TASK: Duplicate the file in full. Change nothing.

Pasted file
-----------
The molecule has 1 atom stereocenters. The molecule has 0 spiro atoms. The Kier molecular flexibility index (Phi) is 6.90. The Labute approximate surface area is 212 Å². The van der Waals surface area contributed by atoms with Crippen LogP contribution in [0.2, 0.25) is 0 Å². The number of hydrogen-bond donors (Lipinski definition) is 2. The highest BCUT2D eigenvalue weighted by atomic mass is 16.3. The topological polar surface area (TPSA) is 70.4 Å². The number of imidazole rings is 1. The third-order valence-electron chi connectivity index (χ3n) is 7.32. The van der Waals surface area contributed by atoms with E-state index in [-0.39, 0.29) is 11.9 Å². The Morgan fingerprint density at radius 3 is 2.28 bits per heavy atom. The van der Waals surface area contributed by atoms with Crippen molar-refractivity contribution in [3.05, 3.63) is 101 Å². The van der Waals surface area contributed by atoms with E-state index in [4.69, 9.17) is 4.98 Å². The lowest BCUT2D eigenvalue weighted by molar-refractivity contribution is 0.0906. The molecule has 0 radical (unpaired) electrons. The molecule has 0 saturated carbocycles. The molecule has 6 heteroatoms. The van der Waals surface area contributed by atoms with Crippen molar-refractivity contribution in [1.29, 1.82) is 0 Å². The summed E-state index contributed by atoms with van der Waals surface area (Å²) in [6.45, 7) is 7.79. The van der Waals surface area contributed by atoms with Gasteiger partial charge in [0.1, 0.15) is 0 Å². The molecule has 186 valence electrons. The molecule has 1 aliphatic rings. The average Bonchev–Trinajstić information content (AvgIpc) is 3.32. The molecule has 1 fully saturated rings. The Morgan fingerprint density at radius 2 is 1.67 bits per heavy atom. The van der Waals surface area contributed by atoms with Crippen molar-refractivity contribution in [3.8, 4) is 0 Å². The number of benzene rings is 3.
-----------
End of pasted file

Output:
The molecule has 1 atom stereocenters. The molecule has 0 spiro atoms. The Kier molecular flexibility index (Phi) is 6.90. The Labute approximate surface area is 212 Å². The van der Waals surface area contributed by atoms with Crippen LogP contribution in [0.2, 0.25) is 0 Å². The number of hydrogen-bond donors (Lipinski definition) is 2. The highest BCUT2D eigenvalue weighted by atomic mass is 16.3. The topological polar surface area (TPSA) is 70.4 Å². The number of imidazole rings is 1. The third-order valence-electron chi connectivity index (χ3n) is 7.32. The van der Waals surface area contributed by atoms with E-state index in [-0.39, 0.29) is 11.9 Å². The Morgan fingerprint density at radius 3 is 2.28 bits per heavy atom. The van der Waals surface area contributed by atoms with Crippen molar-refractivity contribution in [3.05, 3.63) is 101 Å². The van der Waals surface area contributed by atoms with E-state index in [4.69, 9.17) is 4.98 Å². The lowest BCUT2D eigenvalue weighted by molar-refractivity contribution is 0.0906. The molecule has 0 radical (unpaired) electrons. The molecule has 0 saturated carbocycles. The molecule has 6 heteroatoms. The van der Waals surface area contributed by atoms with Crippen molar-refractivity contribution in [1.29, 1.82) is 0 Å². The summed E-state index contributed by atoms with van der Waals surface area (Å²) in [6.45, 7) is 7.79. The van der Waals surface area contributed by atoms with Gasteiger partial charge in [0.1, 0.15) is 0 Å². The molecule has 186 valence electrons. The molecule has 1 aliphatic rings. The average Bonchev–Trinajstić information content (AvgIpc) is 3.32. The molecule has 1 fully saturated rings. The Morgan fingerprint density at radius 2 is 1.67 bits per heavy atom. The van der Waals surface area contributed by atoms with Crippen molar-refractivity contribution in [3.8, 4) is 0 Å². The number of benzene rings is 3.